How do you feel about including profanity, and do you have a favorite cuss word? ☺
Profanity is fine with me and bloody hell is probably my favorite or if not my favorite, the one I say most frequently.
Tell me about a quirky writing habit you have.
I doubt it’s terribly quirky but I like to read dialogue aloud when I’m writing it and I try to emulate the way the characters would speak, not how I would.
If you HAD to set a story in another country, what one would you choose and why?
The word had makes it sound like it would be a negative thing and I’m not sure why that would be. I’ve set at least one short story in England and several in Lithuania, the latter because my husband is of Lithuanian descent so I’ve heard stories and I’ve seen photos and such. I’ve also set plenty of stories in vaguely European towns, so I’m definitely not married to one location or setting for my shorter work.
Best writing advice you’d like to share?
Everyone will give you advice and frequently, people think their advice is the magical key that will open all the publishing doors, but the truth is, this business is wildly unpredictable. So my best advice would be to read a lot and write a lot.
How do story endings really irritate you?
I’m not generally a fan of the “it was aliens the whole time” sort of ending.
Do you hide any Easter Eggs in your writing?
I think I’ve referenced other stories now and again but I don’t keep track.
How do you come up with your titles?
Sometimes they’re inspired by a line or phrase in the story or novel, sometimes they just come to me, and in the case of “The Serial Killer’s Astronaut Daughter,” the title came first. I was trying to come up with an outrageous version of the “Something Something’s Daughter” titles that were popping up everywhere.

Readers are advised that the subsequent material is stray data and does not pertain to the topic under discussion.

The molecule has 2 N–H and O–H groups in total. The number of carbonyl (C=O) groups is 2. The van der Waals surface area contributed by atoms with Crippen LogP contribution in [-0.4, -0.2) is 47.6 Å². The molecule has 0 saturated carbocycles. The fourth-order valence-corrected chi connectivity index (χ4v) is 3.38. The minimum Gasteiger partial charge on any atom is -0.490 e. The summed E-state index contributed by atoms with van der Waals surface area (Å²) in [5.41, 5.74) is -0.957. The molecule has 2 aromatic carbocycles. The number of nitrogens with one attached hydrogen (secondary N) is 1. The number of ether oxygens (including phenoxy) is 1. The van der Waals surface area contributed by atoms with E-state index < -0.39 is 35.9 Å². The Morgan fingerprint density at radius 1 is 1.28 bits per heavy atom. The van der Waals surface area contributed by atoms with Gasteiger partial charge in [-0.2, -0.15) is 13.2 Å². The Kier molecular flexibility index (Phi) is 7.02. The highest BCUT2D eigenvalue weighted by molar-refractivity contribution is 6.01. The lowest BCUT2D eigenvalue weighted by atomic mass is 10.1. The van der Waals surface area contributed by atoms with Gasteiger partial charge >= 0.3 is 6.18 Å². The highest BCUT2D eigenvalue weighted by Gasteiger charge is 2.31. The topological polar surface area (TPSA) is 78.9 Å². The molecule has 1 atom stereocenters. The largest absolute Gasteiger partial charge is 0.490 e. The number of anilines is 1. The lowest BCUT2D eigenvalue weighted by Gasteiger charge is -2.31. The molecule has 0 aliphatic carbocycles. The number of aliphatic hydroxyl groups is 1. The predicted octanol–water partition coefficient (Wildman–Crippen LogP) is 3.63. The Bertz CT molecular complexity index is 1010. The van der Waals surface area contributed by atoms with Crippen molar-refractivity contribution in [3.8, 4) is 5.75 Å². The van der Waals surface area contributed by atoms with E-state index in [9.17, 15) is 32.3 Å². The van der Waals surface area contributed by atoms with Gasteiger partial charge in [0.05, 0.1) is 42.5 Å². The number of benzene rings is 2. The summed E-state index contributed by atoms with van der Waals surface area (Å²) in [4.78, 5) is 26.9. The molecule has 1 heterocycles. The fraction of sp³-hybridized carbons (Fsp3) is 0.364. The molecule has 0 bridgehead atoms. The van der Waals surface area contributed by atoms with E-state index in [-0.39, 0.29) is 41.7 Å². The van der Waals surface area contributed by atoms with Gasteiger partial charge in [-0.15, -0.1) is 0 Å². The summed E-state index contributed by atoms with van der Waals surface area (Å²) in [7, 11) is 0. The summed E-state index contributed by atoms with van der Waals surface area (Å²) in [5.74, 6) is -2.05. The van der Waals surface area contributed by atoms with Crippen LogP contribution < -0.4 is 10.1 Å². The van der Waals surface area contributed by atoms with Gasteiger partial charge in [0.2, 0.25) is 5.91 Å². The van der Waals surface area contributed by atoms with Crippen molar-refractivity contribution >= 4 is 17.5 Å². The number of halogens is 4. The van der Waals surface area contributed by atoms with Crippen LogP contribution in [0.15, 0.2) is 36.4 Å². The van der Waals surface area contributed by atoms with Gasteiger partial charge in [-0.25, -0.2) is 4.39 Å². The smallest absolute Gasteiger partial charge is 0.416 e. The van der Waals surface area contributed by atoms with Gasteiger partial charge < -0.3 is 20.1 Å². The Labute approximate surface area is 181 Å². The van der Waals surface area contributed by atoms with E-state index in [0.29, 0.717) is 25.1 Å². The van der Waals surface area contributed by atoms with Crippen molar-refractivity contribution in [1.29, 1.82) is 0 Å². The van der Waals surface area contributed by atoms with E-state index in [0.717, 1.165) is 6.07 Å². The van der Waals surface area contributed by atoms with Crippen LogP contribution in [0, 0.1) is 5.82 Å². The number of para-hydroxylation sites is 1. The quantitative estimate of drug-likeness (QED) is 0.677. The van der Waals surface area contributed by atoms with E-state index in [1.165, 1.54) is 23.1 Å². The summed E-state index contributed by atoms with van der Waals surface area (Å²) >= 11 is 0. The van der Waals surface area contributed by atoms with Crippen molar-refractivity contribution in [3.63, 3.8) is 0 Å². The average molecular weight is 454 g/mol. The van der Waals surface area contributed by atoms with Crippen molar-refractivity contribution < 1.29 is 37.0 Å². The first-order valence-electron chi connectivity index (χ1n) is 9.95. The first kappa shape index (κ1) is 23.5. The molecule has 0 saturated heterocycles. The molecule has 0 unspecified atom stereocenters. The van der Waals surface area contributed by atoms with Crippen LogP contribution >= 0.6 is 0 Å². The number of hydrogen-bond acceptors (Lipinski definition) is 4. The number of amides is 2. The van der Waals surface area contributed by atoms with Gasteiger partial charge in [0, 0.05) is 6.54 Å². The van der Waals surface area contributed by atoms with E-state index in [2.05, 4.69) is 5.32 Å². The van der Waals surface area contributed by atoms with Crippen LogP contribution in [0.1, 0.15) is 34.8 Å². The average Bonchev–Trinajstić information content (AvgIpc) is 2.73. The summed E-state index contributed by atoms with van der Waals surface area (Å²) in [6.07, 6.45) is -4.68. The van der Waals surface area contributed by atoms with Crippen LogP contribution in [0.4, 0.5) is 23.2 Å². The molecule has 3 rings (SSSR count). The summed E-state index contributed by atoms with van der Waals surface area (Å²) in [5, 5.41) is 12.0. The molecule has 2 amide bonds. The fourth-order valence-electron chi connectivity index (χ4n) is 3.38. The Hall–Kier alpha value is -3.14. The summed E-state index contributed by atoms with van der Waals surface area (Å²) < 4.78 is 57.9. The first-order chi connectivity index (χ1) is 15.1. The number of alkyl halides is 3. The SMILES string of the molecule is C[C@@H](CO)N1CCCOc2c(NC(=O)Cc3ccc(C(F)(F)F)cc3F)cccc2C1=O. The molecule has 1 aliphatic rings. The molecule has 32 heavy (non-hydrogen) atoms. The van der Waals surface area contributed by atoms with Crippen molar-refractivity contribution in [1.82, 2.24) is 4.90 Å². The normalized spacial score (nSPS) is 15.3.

What writing tools are a must-have?
I don’t think there are any beyond paper and pen and an imagination. A computer will make it easier, and they’re a necessity if you wish to write for publication, but if you want to write, you will no matter what.
Which actress would play Heather in your latest novel, The Dead Girls Club?
The Dead Girls Club is a supernatural thriller about two young girls, a scary story that becomes far too real, and the tragic–and terrifying–consequences that follow one of them into adulthood.
The Heather in my head and the Heather in a reader’s head are probably quite different, and because I have a clear picture of who Heather is in my head, I haven’t really thought of what actress would fit the role well. They would simply need to be someone who could convey a woman slowly falling apart at the seams.
What’s the best part of what you are working on right now?
I’m currently writing a sequel to my short story “The Floating Girls: A Documentary.” The novel takes place six years after the story and it’s fun revisiting the main character and writing more in depth about the series of events. I’m also enjoying the new characters who’ve come to the table, so to speak and hopefully it will all work out the way I envision.
- WIHM: An Interview With Gwendolyn Kiste - February 20, 2020
- WIHM: An Interview With Damien Angelica Walters - February 13, 2020
- Introducing Our New Review Coordinator – Catherine Jordan - December 1, 2019